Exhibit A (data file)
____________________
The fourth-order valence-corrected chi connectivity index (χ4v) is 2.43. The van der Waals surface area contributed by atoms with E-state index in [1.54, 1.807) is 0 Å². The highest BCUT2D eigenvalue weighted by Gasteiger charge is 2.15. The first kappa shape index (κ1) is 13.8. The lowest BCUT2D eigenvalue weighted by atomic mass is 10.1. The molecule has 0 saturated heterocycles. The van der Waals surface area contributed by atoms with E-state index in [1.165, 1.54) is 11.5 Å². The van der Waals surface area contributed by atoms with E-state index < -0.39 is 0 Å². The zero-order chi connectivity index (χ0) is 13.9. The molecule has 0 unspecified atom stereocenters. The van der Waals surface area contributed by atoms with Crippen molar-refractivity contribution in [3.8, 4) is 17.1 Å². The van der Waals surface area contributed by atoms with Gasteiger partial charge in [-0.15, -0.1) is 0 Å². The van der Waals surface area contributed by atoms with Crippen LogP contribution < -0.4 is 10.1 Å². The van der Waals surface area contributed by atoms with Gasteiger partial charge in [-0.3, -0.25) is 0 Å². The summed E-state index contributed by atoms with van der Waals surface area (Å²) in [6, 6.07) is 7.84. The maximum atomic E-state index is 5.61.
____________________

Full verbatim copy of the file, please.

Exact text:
The fourth-order valence-corrected chi connectivity index (χ4v) is 2.43. The van der Waals surface area contributed by atoms with E-state index in [1.54, 1.807) is 0 Å². The highest BCUT2D eigenvalue weighted by Gasteiger charge is 2.15. The first kappa shape index (κ1) is 13.8. The lowest BCUT2D eigenvalue weighted by atomic mass is 10.1. The molecule has 0 saturated heterocycles. The van der Waals surface area contributed by atoms with E-state index in [1.165, 1.54) is 11.5 Å². The van der Waals surface area contributed by atoms with E-state index < -0.39 is 0 Å². The zero-order chi connectivity index (χ0) is 13.9. The molecule has 0 unspecified atom stereocenters. The van der Waals surface area contributed by atoms with Crippen molar-refractivity contribution in [3.8, 4) is 17.1 Å². The van der Waals surface area contributed by atoms with Gasteiger partial charge in [-0.15, -0.1) is 0 Å². The van der Waals surface area contributed by atoms with Crippen LogP contribution < -0.4 is 10.1 Å². The van der Waals surface area contributed by atoms with Gasteiger partial charge in [-0.3, -0.25) is 0 Å². The summed E-state index contributed by atoms with van der Waals surface area (Å²) in [6, 6.07) is 7.84. The maximum atomic E-state index is 5.61.